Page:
Google Play Store & Android Apps heading to Chrome OS

Google has two mobile operating systems: Android and Chrome OS. Android was originally designed for smartphones but is also used in tablets, plus we have seen it ported to laptop style computers. Chrome OS, meanwhile, has been designed for a laptop chassis (the Chromebook) but has been used in smaller computers requiring a monitor, such as the Chromebox and Chromestick, as well as convertible type laptops with a touchscreen. Both operating systems are based on a LINUX foundation but work in quite different ways: in simple terms, Chromebooks are considered better at the productivity duties people might want on the move and Android is better at consuming media. However, there is some overlap between the two platforms, but both are run as independent but linked platforms.

Last month, we reported that the Google Chrome OS platform was set to receive the Google Play Store and the ability to download and use Android applications. Although this was a rumor, given how Google's Chrome OS team had been working on getting Android applications running on the Chrome OS platform, this seemed a sensible option for Google to take going forwards. We have also heard a number of reports, including from senior Google Executives, that the Android and Chrome operating systems will remain separate, but connected, operating systems. One way to intrinsically tie the two platforms together is by ensuring they can use the same application store.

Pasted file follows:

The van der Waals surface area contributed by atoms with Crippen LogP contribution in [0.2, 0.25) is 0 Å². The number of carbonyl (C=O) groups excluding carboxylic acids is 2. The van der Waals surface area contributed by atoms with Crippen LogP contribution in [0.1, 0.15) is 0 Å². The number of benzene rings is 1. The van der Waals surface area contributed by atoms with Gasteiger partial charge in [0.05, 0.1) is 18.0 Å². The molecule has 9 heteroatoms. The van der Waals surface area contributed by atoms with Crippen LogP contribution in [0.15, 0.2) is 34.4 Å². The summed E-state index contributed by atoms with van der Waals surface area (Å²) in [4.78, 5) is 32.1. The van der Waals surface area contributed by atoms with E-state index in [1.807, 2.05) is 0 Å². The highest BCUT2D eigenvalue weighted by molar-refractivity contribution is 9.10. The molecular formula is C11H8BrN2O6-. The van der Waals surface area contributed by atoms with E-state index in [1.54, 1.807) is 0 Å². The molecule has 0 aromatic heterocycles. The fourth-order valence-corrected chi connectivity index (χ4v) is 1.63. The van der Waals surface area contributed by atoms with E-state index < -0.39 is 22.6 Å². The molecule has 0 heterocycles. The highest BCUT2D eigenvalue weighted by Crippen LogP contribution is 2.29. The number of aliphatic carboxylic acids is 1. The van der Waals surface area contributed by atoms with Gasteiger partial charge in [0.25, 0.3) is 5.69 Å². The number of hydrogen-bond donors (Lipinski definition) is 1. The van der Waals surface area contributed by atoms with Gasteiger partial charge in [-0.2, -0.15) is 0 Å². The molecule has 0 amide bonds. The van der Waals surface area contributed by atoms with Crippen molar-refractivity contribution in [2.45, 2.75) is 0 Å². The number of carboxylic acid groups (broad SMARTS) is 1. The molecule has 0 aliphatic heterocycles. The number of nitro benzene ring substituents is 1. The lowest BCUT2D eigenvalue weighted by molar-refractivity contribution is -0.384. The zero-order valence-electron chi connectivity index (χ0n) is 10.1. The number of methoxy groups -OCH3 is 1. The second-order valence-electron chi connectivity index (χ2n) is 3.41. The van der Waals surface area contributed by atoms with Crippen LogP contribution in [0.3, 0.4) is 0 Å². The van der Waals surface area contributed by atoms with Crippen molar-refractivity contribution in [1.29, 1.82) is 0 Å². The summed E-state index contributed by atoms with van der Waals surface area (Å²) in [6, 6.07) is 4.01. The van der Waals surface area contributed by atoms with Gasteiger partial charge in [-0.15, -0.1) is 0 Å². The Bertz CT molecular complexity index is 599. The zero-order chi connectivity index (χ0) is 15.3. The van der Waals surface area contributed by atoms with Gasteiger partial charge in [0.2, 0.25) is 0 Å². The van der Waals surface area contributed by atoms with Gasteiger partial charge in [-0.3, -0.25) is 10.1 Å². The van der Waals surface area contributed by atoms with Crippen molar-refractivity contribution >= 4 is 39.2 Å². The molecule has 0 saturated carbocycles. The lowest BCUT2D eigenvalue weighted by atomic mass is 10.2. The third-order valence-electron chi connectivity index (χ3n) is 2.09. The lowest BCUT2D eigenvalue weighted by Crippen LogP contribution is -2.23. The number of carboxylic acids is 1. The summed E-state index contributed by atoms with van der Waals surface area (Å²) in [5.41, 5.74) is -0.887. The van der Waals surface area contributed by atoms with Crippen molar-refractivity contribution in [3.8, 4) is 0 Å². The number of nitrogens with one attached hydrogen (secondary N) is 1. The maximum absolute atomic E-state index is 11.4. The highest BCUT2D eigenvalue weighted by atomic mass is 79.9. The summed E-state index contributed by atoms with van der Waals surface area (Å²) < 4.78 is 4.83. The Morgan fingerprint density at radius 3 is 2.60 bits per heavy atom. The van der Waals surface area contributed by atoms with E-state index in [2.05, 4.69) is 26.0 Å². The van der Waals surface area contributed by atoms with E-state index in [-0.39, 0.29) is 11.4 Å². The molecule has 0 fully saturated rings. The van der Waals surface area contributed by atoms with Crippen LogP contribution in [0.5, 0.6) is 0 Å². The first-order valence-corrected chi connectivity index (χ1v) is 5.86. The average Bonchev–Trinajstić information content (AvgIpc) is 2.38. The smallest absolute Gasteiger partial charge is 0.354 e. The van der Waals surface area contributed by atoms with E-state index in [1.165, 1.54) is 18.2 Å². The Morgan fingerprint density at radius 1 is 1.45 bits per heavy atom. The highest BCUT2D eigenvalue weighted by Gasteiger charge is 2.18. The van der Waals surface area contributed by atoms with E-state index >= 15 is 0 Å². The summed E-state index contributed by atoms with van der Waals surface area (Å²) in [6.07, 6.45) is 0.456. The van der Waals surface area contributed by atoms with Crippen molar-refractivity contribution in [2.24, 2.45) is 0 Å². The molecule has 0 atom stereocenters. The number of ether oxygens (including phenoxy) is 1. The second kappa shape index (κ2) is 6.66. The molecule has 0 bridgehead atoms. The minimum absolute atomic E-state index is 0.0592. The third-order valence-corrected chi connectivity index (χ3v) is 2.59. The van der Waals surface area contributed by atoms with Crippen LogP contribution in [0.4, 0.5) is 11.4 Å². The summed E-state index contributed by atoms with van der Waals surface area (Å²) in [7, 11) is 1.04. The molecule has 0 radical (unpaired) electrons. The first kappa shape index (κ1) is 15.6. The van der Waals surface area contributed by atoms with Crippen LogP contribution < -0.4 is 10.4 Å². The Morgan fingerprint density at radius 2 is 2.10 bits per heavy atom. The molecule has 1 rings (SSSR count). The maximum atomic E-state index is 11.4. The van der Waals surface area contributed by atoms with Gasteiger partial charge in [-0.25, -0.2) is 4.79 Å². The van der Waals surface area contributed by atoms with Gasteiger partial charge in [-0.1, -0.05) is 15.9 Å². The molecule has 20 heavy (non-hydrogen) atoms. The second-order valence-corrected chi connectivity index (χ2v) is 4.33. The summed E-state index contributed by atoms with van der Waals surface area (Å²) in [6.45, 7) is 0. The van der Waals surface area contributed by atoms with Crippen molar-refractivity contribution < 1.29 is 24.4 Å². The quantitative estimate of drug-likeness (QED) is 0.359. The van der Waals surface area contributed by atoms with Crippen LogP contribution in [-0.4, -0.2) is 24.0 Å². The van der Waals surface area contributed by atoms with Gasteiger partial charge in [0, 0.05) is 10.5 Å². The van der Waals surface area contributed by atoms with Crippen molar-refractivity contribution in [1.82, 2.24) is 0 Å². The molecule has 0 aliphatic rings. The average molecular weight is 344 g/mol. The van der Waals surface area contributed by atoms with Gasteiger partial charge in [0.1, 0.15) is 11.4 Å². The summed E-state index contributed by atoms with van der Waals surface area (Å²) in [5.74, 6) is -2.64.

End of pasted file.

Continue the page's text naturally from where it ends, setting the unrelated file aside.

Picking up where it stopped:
Here's where things get a little bit interesting, because according to the Google I/O website, Google has today announced that the Google Play Store is coming to the Chrome operating system: "Today we announced that we’re adding the best mobile app experiences in the world, Android apps and the Google Play store, to the best browser in the world, Chrome! Come to this session and test your Android apps for Chrome OS. You will get hands on help from our friendly engineers on how to optimize your Android app for Chromebooks. Oh, and we will also be giving the first 50 developers to show up a free Chromebook so they can get a head start bringing their apps to Chrome!"

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About the Author
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David Steele

Senior Staff Writer
I grew up with 8-bit computers and moved into PDAs in my professional life, using a number of devices from early Windows CE clamshells and later. Today, my main devices are a Nexus 5X, a Sony Xperia Z Tablet and a coffee cup.
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